Wade talks history and future of black businesses in America

Kimberly Stelly , kstelly@lmcexperience.com

 

“Where is all your money going?” inquired former Los Medanos College and current Delta College History Professor Evan Wade, thus setting the tone for his presentation Black Wall Street and the Power of Ownership, Tuesday evening in Community Room L-109.

The presentation, sponsored by both the California Association of Woke Students and Los Medanos College’s Umoja Scholars program, was on the 1921 race riot in Tulsa, OK in which hundreds of black citizens were massacred and a string of black businesses in the Greenwood neighborhood — then known as “Black Wall Street” for its concentration of wealth — were destroyed.

Before Wade started in on his speech, LMC student and trumpeter Louis Sheppard performed rendition what’s known as “the Black national anthem,” “Lift Every Voice and Sing.” However, two-thirds of the way into the song, he had to stop because of valve-related issues with his instrument. He hummed the last few bars, which garnered applause from the crowd.

Wade then jumped right into his lecture, accompanied by a PowerPoint presentation. One of his main points was African-Americans should be investing in Black businesses again because when they were, they were thriving.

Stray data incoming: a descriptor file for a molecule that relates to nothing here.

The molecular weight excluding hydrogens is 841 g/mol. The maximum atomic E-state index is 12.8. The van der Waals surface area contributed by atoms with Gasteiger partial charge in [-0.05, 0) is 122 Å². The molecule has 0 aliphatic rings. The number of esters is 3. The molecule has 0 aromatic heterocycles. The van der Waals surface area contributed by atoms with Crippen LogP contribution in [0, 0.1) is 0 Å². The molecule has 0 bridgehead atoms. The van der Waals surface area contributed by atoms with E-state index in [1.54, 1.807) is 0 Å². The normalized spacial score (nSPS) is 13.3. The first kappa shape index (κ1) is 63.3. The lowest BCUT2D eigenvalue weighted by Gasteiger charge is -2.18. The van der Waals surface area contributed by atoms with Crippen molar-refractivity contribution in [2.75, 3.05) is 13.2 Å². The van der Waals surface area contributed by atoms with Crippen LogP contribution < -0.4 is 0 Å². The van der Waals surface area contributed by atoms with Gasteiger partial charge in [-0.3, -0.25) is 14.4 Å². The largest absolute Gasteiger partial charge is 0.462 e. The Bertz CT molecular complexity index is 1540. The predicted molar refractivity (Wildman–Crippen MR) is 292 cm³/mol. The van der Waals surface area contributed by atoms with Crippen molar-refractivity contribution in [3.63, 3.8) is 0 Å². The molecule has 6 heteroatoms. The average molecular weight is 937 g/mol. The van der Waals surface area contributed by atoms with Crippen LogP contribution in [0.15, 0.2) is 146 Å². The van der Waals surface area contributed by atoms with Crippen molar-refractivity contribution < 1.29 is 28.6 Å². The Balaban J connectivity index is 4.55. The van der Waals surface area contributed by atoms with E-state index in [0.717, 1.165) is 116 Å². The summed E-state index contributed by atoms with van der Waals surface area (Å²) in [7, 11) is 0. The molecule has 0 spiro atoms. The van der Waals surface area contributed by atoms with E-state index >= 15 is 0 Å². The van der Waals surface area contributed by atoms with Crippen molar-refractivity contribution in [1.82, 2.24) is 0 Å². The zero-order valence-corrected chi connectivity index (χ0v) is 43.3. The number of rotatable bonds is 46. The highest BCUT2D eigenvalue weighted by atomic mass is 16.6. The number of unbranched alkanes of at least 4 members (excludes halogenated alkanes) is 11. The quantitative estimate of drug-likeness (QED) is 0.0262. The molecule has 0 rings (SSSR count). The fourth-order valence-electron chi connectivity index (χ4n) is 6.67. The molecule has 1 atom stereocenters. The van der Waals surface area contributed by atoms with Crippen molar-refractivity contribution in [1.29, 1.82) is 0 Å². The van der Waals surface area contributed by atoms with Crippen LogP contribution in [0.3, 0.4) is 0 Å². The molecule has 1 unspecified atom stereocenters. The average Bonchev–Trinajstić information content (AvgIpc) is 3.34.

“It was not the race riots of 1921 that was the problem, it was the spreading of black dollars,” he said.

Wade also argued that since white people don’t spend their dollars at black businesses, why should black people spend their money in white businesses?

Afterward, he asked the audience to name the most important thing they got from the presentation.

Audience members chimed in at this point, suggesting things like unity and mutual respect.

At one point, one of the men attending the event suggested that “females should let women be women and let men be men,” which caused many to look around at each other incredulously and drawing laughter.

Wade’s main takeaway was “Resilience — that’s something to keep in mind. If you can pull together collectively, you can overcome.”
After the question portion, both Wade and Umoja Scholars Coordinator Jamila Stewart thanked everyone for attending the event.

Stewart explained why it’s important to have these discussions with members of the LMC community. “A lot of students who are black — or not black — they haven’t learned about this aspect of history,” she said.

She noted how important it was for students of color, particularly black students, “to see themselves in their education so that they know they have a place in the future.”

Wade made the point that as long as African-Americans takes advantage of their education, they’ll continue to persevere and thrive.

“You have more opportunities than any of your ancestors,” he said. “Knowing financial literacy and getting an education sets you up to do incredibly well in the future.”